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Ramin Rahimian November 13, 2014

Posted by Geoffrey Hiller in United States.

Dancing Rabbit Eco-village. Rutledge, Missouri2009.

Ramin Rahimian (b. 1981, Iran) is an American freelance documentary and editorial photographer based in Petaluma, California, north of San Francisco. He received his B.A. in political science and international relations from the University of California, Berkeley. There, he worked on the photography staff of the student-run newspaper for four years. After college, he worked for two years as a staff photographer at the Minneapolis Star Tribune newspaper. Since 2006, he has been a freelance photographer working for clients such as The New York Times, The Wall Street Journal, Education Week, and San Francisco Magazine. He was named Utah photographer of the year in 2007, 2008, and 2009. Some of his work has been recognized by POY and NPPA Best of Photojournalism.

About the Photograph:

“Family members and members of Dancing Rabbit and the nearby Red Earth community celebrate the 60th birthday of Laird Schaub, left, a founding member of nearby Sandhill Farm community and husband of Dancing Rabbit member Ma’ikwe Schaub-Ludwig, in the new mercantile building at the Dancing Rabbit Ecovillage in Rutledge, Missouri, on Friday, October 23, 2009. Long time members of Dancing Rabbit, Alline Anderson and her husband Kurt Kessner have built the Milkweed Mercantile that will serve as a community general store, a bed and breakfast, and a center of education for all things Dancing Rabbit for the public.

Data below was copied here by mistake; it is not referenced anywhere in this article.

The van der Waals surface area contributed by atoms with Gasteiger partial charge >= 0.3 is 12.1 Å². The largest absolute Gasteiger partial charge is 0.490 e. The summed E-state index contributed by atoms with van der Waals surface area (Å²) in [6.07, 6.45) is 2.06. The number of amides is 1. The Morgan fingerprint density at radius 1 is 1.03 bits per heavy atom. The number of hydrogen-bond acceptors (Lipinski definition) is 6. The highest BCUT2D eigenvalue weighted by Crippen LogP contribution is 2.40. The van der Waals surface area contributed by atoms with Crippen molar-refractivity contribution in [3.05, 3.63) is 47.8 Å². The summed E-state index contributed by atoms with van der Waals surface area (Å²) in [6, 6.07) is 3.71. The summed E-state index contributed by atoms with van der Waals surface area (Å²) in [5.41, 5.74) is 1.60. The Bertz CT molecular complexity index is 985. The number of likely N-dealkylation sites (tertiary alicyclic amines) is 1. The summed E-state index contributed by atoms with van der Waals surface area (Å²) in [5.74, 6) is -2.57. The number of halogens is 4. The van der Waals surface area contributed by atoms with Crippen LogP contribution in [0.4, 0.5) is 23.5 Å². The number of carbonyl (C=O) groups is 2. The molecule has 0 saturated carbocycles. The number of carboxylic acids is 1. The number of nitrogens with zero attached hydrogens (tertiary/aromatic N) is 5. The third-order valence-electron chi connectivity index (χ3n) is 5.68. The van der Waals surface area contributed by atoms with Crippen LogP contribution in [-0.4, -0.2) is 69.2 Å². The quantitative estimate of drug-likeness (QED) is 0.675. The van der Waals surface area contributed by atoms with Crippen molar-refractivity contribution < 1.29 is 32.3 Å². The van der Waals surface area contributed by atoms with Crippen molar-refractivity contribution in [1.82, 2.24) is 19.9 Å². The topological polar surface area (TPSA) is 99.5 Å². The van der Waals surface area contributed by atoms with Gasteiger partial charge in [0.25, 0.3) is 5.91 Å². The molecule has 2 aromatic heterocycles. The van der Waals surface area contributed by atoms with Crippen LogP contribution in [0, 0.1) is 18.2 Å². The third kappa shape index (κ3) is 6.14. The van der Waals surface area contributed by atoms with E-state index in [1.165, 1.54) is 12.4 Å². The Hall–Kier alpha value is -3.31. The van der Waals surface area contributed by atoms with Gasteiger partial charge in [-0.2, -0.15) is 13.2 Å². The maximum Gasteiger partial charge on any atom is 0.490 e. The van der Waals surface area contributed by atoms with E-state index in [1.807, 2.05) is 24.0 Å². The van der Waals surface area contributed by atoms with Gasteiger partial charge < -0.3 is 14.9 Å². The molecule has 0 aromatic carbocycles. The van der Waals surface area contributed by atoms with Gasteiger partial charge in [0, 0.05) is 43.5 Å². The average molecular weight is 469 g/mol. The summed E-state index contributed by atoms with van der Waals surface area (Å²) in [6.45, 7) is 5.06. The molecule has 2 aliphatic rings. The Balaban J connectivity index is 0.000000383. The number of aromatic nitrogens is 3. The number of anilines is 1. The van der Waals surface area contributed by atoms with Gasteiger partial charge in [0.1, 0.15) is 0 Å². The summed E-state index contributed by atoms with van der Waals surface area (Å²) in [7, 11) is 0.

Established in 1997 through a land trust, Dancing Rabbit is an eco village community located on 280 acres in rural northeastern Missouri. With over 50 visitors, residents, and full members and growing, Dancing Rabbit focuses on community values and strives to limit its impact on the environment by being ecologically and socially conscientious. As much as they can, Rabbits live sustainable lifestyles and strive to demonstrate that to society and inspire others to do the same. While food is bought in bulk from local businesses, the goal is to eventually grow the majority of their own food on the Dancing Rabbit land. Rabbits build their homes using alternative techniques such as straw bale, cob, and recycled building materials and produce electricity through solar and wind power.

This photograph was made during one of my two trips to Dancing Rabbit. It was a birthday celebration and dinner held in the the newly-built mercantile building. I saw it as a great opportunity to show warmth, friendship, and deep connections between not only Dancing Rabbit members, b-t members of other smaller nearby communities. I love this photograph because of each person’s expressions and mannerisms. There is warmth and a comfort that is conveyed by their ease. I felt very welcomed by everyone as they drank and drank bottles of wine that night. There was a relaxed hedonism going on that I think comes through.”

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